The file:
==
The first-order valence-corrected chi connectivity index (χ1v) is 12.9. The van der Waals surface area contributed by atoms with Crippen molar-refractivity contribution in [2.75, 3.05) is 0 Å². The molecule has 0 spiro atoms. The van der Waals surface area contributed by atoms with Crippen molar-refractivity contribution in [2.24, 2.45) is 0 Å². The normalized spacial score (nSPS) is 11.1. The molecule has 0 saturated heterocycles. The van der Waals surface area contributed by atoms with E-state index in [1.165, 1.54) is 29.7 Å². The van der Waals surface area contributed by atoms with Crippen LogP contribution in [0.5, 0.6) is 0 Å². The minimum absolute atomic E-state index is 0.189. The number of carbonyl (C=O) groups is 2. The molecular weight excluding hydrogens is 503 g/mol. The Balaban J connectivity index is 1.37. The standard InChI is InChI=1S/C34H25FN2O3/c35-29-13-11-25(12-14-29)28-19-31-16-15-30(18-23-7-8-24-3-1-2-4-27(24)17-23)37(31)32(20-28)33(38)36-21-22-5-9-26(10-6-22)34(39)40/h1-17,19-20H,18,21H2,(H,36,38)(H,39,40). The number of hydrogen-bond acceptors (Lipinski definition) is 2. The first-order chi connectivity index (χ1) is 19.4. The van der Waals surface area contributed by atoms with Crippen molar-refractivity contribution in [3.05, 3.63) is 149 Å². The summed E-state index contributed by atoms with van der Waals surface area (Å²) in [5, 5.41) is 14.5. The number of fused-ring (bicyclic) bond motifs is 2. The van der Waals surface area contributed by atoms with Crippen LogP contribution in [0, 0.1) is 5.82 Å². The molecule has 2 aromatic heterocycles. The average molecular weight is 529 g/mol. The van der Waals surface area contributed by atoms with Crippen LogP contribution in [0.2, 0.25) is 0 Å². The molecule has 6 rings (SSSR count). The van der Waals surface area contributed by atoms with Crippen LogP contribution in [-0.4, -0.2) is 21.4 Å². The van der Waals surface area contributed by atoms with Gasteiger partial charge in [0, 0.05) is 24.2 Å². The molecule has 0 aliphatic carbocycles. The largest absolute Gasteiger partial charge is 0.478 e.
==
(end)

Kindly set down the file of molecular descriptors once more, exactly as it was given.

The first-order valence-corrected chi connectivity index (χ1v) is 12.9. The van der Waals surface area contributed by atoms with Crippen molar-refractivity contribution in [2.75, 3.05) is 0 Å². The molecule has 0 spiro atoms. The van der Waals surface area contributed by atoms with Crippen molar-refractivity contribution in [2.24, 2.45) is 0 Å². The normalized spacial score (nSPS) is 11.1. The molecule has 0 saturated heterocycles. The van der Waals surface area contributed by atoms with E-state index in [1.165, 1.54) is 29.7 Å². The van der Waals surface area contributed by atoms with Crippen LogP contribution in [0.5, 0.6) is 0 Å². The minimum absolute atomic E-state index is 0.189. The number of carbonyl (C=O) groups is 2. The molecular weight excluding hydrogens is 503 g/mol. The Balaban J connectivity index is 1.37. The standard InChI is InChI=1S/C34H25FN2O3/c35-29-13-11-25(12-14-29)28-19-31-16-15-30(18-23-7-8-24-3-1-2-4-27(24)17-23)37(31)32(20-28)33(38)36-21-22-5-9-26(10-6-22)34(39)40/h1-17,19-20H,18,21H2,(H,36,38)(H,39,40). The number of hydrogen-bond acceptors (Lipinski definition) is 2. The first-order chi connectivity index (χ1) is 19.4. The van der Waals surface area contributed by atoms with Crippen molar-refractivity contribution in [3.05, 3.63) is 149 Å². The summed E-state index contributed by atoms with van der Waals surface area (Å²) in [5, 5.41) is 14.5. The number of fused-ring (bicyclic) bond motifs is 2. The van der Waals surface area contributed by atoms with Crippen LogP contribution in [0, 0.1) is 5.82 Å². The molecule has 2 aromatic heterocycles. The average molecular weight is 529 g/mol. The van der Waals surface area contributed by atoms with Crippen LogP contribution in [0.2, 0.25) is 0 Å². The molecule has 6 rings (SSSR count). The van der Waals surface area contributed by atoms with Crippen LogP contribution in [-0.4, -0.2) is 21.4 Å². The van der Waals surface area contributed by atoms with Gasteiger partial charge in [0, 0.05) is 24.2 Å². The molecule has 0 aliphatic carbocycles. The largest absolute Gasteiger partial charge is 0.478 e.